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PAH, BTEX, carbonyl compound, black-carbon, NO2 and ultrafine particle dynamometer bench emissions for Euro 4 and Euro 5 diesel and gasoline passenger cars

Louis, Cédric, Liu, Yao, Tassel, Patrick, Perret, Pascal, Chaumond, Agnès, André, Michel
Atmospheric environment 2016 v.141 pp. 80-95
BTEX (benzene, toluene, ethylbenzene, xylene), atmospheric chemistry, automobiles, carbon, carbonyl compounds, cold, diesel engines, emissions factor, filters, gasoline, highways, nitrogen dioxide, particulate emissions, pollutants, polycyclic aromatic hydrocarbons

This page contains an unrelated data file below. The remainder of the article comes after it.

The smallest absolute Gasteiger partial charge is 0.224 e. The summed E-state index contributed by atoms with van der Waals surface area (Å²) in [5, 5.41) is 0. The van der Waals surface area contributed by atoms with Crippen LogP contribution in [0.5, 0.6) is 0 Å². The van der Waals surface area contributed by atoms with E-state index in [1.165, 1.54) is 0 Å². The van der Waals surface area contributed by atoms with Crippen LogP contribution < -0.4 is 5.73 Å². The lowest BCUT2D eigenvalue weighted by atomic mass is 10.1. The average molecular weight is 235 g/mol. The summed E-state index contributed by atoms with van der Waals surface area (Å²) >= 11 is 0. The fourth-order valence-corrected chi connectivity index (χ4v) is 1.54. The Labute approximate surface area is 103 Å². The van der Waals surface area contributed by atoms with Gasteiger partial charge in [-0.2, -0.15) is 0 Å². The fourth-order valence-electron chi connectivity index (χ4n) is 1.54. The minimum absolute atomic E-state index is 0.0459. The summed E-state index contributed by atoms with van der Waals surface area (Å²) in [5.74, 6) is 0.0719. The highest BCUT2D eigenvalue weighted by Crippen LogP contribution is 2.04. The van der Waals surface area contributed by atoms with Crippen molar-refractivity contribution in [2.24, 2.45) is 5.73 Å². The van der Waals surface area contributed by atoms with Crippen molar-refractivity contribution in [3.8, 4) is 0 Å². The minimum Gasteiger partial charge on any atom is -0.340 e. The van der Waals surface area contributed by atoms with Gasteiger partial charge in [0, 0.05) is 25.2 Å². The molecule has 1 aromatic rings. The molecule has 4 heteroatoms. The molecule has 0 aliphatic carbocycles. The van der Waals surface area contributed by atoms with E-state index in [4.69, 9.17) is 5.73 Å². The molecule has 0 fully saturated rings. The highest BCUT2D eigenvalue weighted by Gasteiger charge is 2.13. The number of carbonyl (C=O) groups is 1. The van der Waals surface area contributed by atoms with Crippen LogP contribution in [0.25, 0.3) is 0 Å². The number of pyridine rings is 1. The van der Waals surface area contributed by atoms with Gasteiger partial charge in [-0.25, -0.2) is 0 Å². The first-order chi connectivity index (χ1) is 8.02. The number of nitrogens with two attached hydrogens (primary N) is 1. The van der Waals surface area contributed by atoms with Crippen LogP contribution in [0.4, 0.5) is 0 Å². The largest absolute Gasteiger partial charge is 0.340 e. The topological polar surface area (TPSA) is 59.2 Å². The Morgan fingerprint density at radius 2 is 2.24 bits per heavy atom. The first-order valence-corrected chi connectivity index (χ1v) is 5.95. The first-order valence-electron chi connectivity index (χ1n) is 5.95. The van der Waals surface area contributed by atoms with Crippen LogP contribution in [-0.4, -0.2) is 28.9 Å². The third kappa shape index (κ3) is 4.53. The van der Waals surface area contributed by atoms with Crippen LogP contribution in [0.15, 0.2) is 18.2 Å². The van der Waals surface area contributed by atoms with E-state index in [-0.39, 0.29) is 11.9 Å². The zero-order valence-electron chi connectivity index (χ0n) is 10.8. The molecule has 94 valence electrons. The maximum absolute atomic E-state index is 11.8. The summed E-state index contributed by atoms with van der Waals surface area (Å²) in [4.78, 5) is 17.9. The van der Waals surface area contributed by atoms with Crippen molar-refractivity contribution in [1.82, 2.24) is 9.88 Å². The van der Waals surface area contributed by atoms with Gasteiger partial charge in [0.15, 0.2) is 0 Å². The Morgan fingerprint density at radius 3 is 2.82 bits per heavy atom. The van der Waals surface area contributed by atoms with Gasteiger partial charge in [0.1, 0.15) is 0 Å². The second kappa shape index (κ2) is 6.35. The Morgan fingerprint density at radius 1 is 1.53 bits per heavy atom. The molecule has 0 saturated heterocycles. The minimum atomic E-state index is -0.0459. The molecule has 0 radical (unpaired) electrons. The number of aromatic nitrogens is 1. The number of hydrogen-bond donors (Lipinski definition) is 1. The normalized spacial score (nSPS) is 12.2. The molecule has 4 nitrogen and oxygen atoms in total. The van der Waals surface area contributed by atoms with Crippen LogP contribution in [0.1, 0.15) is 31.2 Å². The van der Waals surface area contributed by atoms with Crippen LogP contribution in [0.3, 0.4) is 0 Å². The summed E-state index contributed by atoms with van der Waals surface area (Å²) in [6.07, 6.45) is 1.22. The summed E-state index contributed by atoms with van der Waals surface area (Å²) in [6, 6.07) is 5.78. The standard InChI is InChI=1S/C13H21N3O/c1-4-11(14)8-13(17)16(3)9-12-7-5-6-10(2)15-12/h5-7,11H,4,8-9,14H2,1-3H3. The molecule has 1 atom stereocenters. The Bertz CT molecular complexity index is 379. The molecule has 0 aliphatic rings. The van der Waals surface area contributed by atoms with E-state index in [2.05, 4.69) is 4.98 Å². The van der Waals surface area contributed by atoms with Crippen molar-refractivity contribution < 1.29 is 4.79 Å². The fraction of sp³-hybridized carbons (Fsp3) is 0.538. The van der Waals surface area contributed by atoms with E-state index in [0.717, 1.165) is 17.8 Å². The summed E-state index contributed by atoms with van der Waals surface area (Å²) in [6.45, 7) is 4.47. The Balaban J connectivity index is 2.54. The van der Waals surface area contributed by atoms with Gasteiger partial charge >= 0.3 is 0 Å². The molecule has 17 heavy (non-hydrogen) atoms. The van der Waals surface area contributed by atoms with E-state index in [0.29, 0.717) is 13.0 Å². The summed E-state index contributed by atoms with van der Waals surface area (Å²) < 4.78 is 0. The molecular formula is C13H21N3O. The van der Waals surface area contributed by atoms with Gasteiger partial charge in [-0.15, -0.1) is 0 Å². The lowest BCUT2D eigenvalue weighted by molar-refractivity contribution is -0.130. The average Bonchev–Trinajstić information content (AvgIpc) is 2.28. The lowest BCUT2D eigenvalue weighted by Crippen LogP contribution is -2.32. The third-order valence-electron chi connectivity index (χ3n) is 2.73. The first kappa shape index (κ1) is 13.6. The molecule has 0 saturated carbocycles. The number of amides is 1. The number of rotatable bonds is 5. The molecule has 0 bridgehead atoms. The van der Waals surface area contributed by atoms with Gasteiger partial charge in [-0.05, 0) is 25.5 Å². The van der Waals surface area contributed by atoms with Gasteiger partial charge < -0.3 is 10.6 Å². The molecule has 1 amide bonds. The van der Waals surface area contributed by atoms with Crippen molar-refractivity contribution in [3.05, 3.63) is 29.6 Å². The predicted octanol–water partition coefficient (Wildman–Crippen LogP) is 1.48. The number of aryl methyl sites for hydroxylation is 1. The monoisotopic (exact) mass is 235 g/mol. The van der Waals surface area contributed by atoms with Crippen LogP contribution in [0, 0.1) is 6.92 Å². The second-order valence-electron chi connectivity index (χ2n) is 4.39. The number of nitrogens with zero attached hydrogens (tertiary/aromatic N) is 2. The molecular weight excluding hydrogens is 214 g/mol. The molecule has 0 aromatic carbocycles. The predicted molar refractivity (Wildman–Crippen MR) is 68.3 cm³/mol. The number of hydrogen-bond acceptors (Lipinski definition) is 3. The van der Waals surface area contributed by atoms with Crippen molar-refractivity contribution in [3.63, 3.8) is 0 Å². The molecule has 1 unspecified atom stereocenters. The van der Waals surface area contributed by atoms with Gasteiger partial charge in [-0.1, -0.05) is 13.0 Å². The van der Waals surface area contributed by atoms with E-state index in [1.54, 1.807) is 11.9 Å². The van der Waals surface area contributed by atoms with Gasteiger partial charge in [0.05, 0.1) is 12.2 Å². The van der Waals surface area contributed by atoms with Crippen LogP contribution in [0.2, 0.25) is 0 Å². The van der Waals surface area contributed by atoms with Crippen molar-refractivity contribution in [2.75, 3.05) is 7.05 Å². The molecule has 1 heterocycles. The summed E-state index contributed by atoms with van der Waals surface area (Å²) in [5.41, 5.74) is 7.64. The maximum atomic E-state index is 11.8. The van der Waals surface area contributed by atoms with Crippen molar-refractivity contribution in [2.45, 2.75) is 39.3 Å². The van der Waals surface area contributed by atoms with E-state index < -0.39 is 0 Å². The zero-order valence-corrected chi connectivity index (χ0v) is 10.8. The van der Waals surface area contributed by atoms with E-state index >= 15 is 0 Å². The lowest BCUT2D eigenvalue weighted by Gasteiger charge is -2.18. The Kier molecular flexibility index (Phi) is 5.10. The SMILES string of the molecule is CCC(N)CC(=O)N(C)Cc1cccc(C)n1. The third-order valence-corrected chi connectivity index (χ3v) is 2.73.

Although implementing Diesel particulate filters (DPF) and other novel aftertreatment technologies makes it possible to achieve significant reductions in particle mass emissions, it may induce the release of ultrafine particles and emissions of many other unregulated compounds. This paper focuses on (i) ultrafine particles, black carbon, BTEX, PAH, carbonyl compounds, and NO2 emissions from Euro 4 and Euro 5 Diesel and gasoline passenger cars, (ii) the influence of driving conditions (e.g., cold start, urban, rural and motorway conditions), and (iii) the impact of additive and catalysed DPF devices on vehicle emissions. Chassis dynamometer tests were conducted on four Euro 5 vehicles and two Euro 4 vehicles: gasoline vehicles with and without direct injection system and Diesel vehicles equipped with additive and catalysed particulate filters. The results showed that compared to hot-start cycles, cold-start urban cycles increased all pollutant emissions by a factor of two. The sole exception was NO2, which was reduced by a factor of 1.3–6. Particulate and black carbon emissions from the gasoline engines were significantly higher than those from the Diesel engines equipped with DPF. Moreover, the catalysed DPF emitted about 3–10 times more carbonyl compounds and particles than additive DPF, respectively, during urban driving cycles, while the additive DPF vehicles emitted 2 and 5 times more BTEX and carbonyl compounds during motorway driving cycles. Regarding particle number distribution, the motorway driving cycle induced the emission of particles smaller in diameter (mode at 15 nm) than the urban cold-start cycle (mode at 80–100 nm). The results showed a clear positive correlation between particle, black carbon, and BTEX emissions, and a negative correlation between particles and NO2.